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Physics Department

8.044 Statistical Physics I Spring Term 2013

Solutions to Problem Set #3

Since we are asked for an approximate answer we will resort to the central limit theorem.

For this we need < x > and < x2 > for a single sweep of the laser beam.

Z ∞ Z ∞

2 2

<x> = x p(x) dx = a ξ exp(−ξ) dξ = a

∞ 3 3

|0 {z }

1

Z ∞ Z ∞

2 2 4

<x > = 2

x p(x) dx = a2 ξ 2 exp(−ξ) dξ = a2

∞ 3 3

|0 {z }

2

2 2 4 4 8 2

Var(x) = < x > − < x > = − a2 = a

3 9 9

1

p(d) ≈ √ exp[−(d− < d >)2 /2σ 2 ]

2πσ 2

with

σ 2 = 36 × Var(x) = 32 a2

Although it was not asked for, here is a sketch of the resulting probability density.

p(d)

0.1a

d

10a 20a 30a 40a 50a

1

Problem 2: Probability Densities of Macroscopic verses Microscopic Variables

a) Let E1 be the kinetic energy of a single atom in the gas. We can begin with the expression

for p(E1 ) found in problem 4 on Problem Set 2.

r

2 1 E1

p(E1 ) = √ exp(−E1 /kT )

π kT kT

Z ∞ r

2 1 E1

< E1 > = √ E1 exp(−E1 /kT ) dE1

π kT 0 kT

Z ∞ p

2

= √ kT ξ ξ exp(−ξ) dξ

π 0

| {z √ }

Γ(5/2) = (3/4) π

= (3/2)kT

Z ∞

r

2 1 E1

< E12 > = √ E12 exp(−E1 /kT ) dE1

π kT 0 kT

Z ∞

2 p

= √ (kT )2 ξ2

ξ exp(−ξ) dξ

π 0

| {z √ }

Γ(7/2) = (15/8) π

= (15/4)(kT )2

r

2

σE1 / < E1 > = = 0.82

3

b) For the sum of N statistically independent variables, the mean is the sum of the means

and the variance is the sum of the variances. Thus if EN is the total kinetic energy of the

gas

√ p r

N 3/2 kT 1 2

σEN / < EN >= = √ = 1.6 × 10−10

N (3/2) kT N 3

2

Problem 3: Temperature

nR cH nR c0 H 0

V =( )( ) V =( )(Θ + )

P M P M0

cH c0 H 0 some constant,

=Θ+ =

M M0 call it h

Substitution into the first equation gives P V /nR = h, so at equilibrium

PV cH c0 H 0

= =Θ+

nR M M0

b) P V /nR = h looks like the ideal gas law with h → T , so call h ≡ T and thus find the

following equations of state.

PV = nRT for an ideal gas

H

M = c for a Curie Law Paramagnet

T

Paramagnet with ordering

0 0 H0

M = c phase transition to a

T −Θ

ferromagnet at t = Θ

Substitute the given model expression relating volume changes to changes in the pressure and

the temperature, dV = −V KT dP + V α dT , into the differential for work. As a simplification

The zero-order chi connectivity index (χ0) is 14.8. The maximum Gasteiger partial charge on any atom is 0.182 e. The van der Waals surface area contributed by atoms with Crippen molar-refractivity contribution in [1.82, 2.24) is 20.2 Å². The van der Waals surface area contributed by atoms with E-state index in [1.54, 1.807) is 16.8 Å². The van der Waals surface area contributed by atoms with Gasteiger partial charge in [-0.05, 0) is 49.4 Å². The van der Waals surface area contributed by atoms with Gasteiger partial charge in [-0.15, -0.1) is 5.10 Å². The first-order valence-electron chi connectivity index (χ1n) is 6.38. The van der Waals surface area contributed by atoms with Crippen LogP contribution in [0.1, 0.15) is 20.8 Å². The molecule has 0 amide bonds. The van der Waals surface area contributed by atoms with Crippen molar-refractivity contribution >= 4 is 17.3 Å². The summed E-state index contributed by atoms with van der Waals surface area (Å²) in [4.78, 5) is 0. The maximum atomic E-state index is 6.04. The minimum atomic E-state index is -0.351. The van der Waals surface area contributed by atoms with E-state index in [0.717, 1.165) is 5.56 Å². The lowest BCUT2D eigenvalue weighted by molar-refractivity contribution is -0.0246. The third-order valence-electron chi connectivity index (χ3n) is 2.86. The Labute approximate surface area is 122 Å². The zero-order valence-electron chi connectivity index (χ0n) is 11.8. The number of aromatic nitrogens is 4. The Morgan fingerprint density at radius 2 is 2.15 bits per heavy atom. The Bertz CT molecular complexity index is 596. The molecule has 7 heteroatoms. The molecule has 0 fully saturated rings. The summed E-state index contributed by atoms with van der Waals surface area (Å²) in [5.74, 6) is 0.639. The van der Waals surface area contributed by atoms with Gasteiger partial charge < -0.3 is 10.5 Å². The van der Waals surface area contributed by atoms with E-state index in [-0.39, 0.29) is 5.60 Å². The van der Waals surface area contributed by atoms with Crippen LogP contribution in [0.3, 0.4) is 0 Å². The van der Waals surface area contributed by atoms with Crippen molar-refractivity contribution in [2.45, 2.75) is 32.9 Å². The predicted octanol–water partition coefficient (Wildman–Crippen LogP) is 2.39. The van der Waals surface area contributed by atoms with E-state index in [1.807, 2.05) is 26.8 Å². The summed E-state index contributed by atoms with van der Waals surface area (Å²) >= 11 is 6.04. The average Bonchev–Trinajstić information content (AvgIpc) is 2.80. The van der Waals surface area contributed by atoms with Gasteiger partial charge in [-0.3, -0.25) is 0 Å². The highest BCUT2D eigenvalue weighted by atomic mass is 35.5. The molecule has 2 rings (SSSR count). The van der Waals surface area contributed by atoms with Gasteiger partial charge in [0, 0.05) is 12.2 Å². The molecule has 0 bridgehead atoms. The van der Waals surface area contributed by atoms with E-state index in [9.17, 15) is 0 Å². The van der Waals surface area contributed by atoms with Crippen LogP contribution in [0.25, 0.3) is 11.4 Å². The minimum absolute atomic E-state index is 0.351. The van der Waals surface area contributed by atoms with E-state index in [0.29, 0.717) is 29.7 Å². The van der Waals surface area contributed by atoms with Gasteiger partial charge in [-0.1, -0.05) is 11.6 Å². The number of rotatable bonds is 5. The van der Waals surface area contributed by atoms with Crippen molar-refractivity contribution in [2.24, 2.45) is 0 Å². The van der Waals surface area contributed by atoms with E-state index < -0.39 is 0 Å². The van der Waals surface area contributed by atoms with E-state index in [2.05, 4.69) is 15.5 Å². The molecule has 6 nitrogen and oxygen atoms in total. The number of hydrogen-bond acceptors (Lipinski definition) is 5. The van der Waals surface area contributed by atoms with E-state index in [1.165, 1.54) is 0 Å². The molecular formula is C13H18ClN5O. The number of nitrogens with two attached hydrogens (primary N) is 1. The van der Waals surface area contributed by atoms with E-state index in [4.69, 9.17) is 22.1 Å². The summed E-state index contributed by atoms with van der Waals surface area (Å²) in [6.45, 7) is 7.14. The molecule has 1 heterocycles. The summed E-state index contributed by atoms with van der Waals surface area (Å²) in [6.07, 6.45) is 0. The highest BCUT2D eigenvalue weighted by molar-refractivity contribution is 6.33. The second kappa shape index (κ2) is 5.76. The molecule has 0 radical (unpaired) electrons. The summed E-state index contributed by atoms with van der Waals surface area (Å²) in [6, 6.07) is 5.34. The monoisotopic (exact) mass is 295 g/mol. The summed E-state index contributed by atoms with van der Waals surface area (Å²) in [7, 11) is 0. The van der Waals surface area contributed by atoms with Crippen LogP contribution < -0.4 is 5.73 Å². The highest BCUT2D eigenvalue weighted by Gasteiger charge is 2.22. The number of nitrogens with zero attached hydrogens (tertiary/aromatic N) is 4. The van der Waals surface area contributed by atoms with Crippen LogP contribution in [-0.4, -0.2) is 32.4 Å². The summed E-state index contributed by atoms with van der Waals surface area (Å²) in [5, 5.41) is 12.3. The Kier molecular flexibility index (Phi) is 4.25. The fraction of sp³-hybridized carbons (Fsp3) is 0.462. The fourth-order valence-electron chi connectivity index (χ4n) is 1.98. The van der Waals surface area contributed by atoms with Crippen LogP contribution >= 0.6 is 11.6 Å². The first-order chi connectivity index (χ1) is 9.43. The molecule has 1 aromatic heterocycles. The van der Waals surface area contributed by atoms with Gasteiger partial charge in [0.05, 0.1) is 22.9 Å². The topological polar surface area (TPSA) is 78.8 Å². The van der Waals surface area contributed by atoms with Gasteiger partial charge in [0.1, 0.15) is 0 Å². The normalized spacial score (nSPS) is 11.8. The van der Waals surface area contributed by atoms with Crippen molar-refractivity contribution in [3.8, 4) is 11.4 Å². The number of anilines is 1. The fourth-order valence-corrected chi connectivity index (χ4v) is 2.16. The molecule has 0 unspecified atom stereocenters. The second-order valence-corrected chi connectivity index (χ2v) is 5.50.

we are told to replace the actual volume V by its value at the starting point V1 in the

coefficients entering the differential for the work. Of course the volume itself can not really

remain constant, for in that case d/ W = −P dV = 0.

d/ W = −P dV = KT P V1 dP − αP V1 dT

Along path “a”

Z Z

W1→2 = d

/W + d

/W

where dP=0 where dT=0

Z 2 Z 2

= −αP1 V1 dT + KT V1 P dP

1 1

1

= −αP1 V1 (T2 − T1 ) + KT (P22 − P12 )V1

2

3

Along path “b”

Z Z

W1→2 = d

/W + d

/W

where dT=0 where dP=0

Z 2 Z 2

= K T V1 P dP − αP2 V1 dT

1 1

1

= KT (P22 − P12 )V1 − αP2 V1 (T2 − T1 )

2

Along “c” dT and dP are related at every point along the path,

T2 − T1

dT = dP,

P2 − P1

so the expression for the differential of work can be written as

T2 − T1

d/ W = KT P V1 dP − αP V1 ( ) dP

P2 − P1

T2 − T1

= KT V1 − αV1 P dP

P 2 − P1

2

T2 − T1

Z

W1→2 = KT V1 − αV1 P dP

P2 − P1 1

| {z }

1

2

2

(P2 − P12 ) =

1

2

(P1 + P2 )(P2 − P1 )

1 1

= KT (P22 − P12 )V1 − α(P1 + P2 )(T2 − T1 )V1

2 2

Note that the work done along each path is different due to the different contributions from

the α (thermal expansion) term. Path “b” requires the least work; path “a” requires the

most.

4

Problem 5: Work and the Radiation Field

The differential of work is d/ W = −P dV and one immediately thinks about trying to express

P in terms of V in order to simplify the integral. However, along path “a” this is not

necessary: along one part dV = 0 and along the other the temperature, and hence the

pressure, is a constant.

Z 2 Z 2

W1→2 = P dV − P dV

1 T constant 1 V constant

| {z }

0

Z 2

1 1

= − σT14 dV = − σT14 (V2 − V1 )

3 1 3

1 4 V1

= σT1 V2 ( − 1)

3 V2

Since the figure in the problem indicates that V1 > V2 , the underlined result is positive.

Along path “b” there are no shortcuts and we must prepare to carry out the integral. Since

d

/ W is expressed in terms of dV , we convert the T dependence of P into a function of V .

V T 3 = a constant ≡ V1 T13

V1 1/3

T = ( ) T1

V

V1 4/3 V

T 4 = T14 ( ) = T14 ( )−4/3

V V1

Now we can carry out the integral over the path to obtain the total work done.

Z 2 Z 2

1

W1→2 = − P dV = − σ T 4 (V ) dV

1 3 1

Z 2

1 V

= − σT14 ( )−4/3 dV

3 1 V1

1 h2 1 V

= − σT14 V1 − ( )−1/3

3 1 1/3 V1

4 V2 −1/3

= σT1 V1 ( ) −1

V1

4 V1 1/3

= σT1 V1 ( ) − 1

V2

5

Problem 6: Equation of State for a Ferromagnet

a) We are looking for the magnetization as a function of the field and the temperature,

M (H, T ), so we form the differential of M as follows.

∂M ∂M

dM = dH + dT

∂H T ∂T H

We are given the two coefficients in the expansion, but must make sure that their cross

derivatives are equal as is required for an exact differential.

∂ ∂M 1 a

=

∂T ∂H T Tc (1 − T /Tc )2

f 0 (H)

∂ ∂M 1

=

∂H ∂T H Tc (1 − T /Tc )2

The equality of these two expressions requires that f 0 (H) = a. Integration gives f (H) =

aH + c but we are told that f (0) = 0 so we know that c = 0. Thus

f (H) = aH

b) Now we must integrate the exact differential to find the state function M (H, T ).

Z

∂M

M (H, T ) = dT + g(H)

∂T H

f (H)

= + M0 (1 − T /Tc )1/2 + g(H)

(1 − T /Tc )

f 0 (H)

∂M

= + g 0 (H) by calculation from above

∂H T (1 − T /Tc )

a

= + 3bH 2 as given

1 − T /Tc

g 0 (H) = 3bH 2

g(H) = bH 3 + K

M (H = 0, T = Tc ) = 0 ⇒ K = 0

aH

M (H, T ) = M0 (1 − T /Tc )1/2 + + bH 3

(1 − T /Tc )

6

MIT OpenCourseWare

http://ocw.mit.edu

Spring 2013

For information about citing these materials or our Terms of Use, visit: http://ocw.mit.edu/terms.

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